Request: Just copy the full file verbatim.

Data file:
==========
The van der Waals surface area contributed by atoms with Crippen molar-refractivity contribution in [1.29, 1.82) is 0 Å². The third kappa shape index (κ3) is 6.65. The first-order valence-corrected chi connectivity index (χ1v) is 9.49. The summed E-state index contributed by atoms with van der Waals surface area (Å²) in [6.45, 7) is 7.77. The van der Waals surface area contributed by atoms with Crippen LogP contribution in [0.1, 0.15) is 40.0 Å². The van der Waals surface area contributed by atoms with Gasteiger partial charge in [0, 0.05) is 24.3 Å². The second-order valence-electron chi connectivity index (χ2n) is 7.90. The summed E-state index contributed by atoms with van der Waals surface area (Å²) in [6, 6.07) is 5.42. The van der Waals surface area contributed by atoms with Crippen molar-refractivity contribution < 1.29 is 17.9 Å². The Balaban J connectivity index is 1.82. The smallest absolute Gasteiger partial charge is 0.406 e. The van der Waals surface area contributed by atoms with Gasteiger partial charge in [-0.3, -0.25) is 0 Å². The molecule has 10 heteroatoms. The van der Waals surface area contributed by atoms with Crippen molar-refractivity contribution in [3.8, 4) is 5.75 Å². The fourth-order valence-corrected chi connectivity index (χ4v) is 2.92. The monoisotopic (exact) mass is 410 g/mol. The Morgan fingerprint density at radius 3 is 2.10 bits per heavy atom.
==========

The van der Waals surface area contributed by atoms with Crippen molar-refractivity contribution in [1.29, 1.82) is 0 Å². The third kappa shape index (κ3) is 6.65. The first-order valence-corrected chi connectivity index (χ1v) is 9.49. The summed E-state index contributed by atoms with van der Waals surface area (Å²) in [6.45, 7) is 7.77. The van der Waals surface area contributed by atoms with Crippen LogP contribution in [0.1, 0.15) is 40.0 Å². The van der Waals surface area contributed by atoms with Gasteiger partial charge in [0, 0.05) is 24.3 Å². The second-order valence-electron chi connectivity index (χ2n) is 7.90. The summed E-state index contributed by atoms with van der Waals surface area (Å²) in [6, 6.07) is 5.42. The van der Waals surface area contributed by atoms with Crippen molar-refractivity contribution < 1.29 is 17.9 Å². The Balaban J connectivity index is 1.82. The smallest absolute Gasteiger partial charge is 0.406 e. The van der Waals surface area contributed by atoms with Gasteiger partial charge in [-0.3, -0.25) is 0 Å². The molecule has 10 heteroatoms. The van der Waals surface area contributed by atoms with Crippen molar-refractivity contribution in [3.8, 4) is 5.75 Å². The fourth-order valence-corrected chi connectivity index (χ4v) is 2.92. The monoisotopic (exact) mass is 410 g/mol. The Morgan fingerprint density at radius 3 is 2.10 bits per heavy atom.